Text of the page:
One important aspect to consider, as Dornyei suggests, is that the teacher, the curriculum, the student peers, and the overall experience each play a critical role in the attitudes and motivation of the L2 learner. I believe this is true regardless of the students' age. Most experimental literature in this area tends to focus on younger learners, but I suggest that these are really important factors in any L2 classroom regardless of a student's age. The students need to be actively involved in the learning process if we want them to be successful. At all age levels the information and materials presented in class shape a student's perceptions and attitudes towards the targeted L2 language and its culture.

[FIGURE 2 OMITTED]

As displayed in Figure 2, the respondents in this study clearly reveal that there is a strong presence of EP in the classes they are taking. The professors are teaching mostly EP, the course materials are coming for the most part from Portugal, and their content is consistently focused on EP. Not surprisingly, the instructors' knowledge is mostly focused on EP as Portugal tends be their country of origin. The study participants also suggest that the other students in their classes would prefer to learn EP rather than BP if given a choice. Thus, one may conclude that BP is receiving minimal importance in the classrooms of our study participants.

Dornyei (2009) suggests the existence of one of the three suggested components is sufficient to influence and guide an L2 learner. In this study, the working knowledge of the course instructors who come from EP backgrounds serves as a clear indicator of where these students are headed with respect to one variety of Portuguese over the other.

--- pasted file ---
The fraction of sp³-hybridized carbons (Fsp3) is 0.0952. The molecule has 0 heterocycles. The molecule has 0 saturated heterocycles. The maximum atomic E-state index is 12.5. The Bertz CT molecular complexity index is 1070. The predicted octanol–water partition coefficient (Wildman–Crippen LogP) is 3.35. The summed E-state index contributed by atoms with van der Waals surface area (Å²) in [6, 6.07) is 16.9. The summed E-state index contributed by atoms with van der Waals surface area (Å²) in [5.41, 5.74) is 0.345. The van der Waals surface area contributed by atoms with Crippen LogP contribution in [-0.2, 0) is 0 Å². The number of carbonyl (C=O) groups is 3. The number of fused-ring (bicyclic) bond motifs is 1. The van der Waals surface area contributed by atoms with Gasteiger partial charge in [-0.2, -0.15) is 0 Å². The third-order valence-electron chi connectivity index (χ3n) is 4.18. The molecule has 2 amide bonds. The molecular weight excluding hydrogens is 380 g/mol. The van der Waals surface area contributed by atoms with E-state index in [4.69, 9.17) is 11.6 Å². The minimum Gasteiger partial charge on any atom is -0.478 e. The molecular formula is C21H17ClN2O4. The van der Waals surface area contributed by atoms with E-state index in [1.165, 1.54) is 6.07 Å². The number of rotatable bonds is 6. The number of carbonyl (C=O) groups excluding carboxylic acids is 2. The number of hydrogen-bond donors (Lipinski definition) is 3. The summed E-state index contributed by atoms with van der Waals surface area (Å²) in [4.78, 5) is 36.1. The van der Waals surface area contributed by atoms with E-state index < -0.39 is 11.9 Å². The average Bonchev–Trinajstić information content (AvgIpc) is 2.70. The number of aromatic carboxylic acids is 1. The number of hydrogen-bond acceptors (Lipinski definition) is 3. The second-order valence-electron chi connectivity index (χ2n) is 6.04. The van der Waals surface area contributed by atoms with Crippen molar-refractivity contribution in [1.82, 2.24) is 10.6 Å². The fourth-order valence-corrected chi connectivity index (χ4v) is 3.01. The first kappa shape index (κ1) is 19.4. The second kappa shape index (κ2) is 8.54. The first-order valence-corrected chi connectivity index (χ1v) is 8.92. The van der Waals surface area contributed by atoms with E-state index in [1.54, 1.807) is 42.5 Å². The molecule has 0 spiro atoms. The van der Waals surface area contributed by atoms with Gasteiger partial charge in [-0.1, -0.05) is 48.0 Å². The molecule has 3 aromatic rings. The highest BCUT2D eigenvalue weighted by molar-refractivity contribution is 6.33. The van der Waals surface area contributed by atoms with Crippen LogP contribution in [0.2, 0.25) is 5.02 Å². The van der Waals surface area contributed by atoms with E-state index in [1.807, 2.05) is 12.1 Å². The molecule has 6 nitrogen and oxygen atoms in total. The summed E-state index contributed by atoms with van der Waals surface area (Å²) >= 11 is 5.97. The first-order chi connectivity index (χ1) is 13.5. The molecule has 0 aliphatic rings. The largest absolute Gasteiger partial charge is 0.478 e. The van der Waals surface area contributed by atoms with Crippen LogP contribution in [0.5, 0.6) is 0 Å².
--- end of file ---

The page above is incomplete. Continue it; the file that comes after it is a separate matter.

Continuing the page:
Conclusion and Future Research Possibilities

As expressed in the attitudes and intrinsic and extrinsic motivation revealed among L2 Portuguese learners with respect to EP and BP, BP receives great importance in the arts based on the way it sounds, its expressiveness, and how musical it is when compared with EP. On the other hand, EP is clearly the favored language for writing and it is also considered to be more precise and standard.

Not surprisingly, then, these results appear to be directly linked to the "actual experience of being engaged in the learning process" (Dornyei, 2009, p.218) with EP being experienced more directly by the participants in these university classroom settings.

Worth looking at in future studies would be an examination of the attitudes and motivation as well as classroom experiences in L2 Portuguese courses in the United States as well as Canada in order to develop a comparative study of the results between language learners in these two countries.

References

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European and Brazilian Portuguese have
   long been considered as two dialects of the
   same language, with variable aspects in
   their lexicon, phonology and grammar.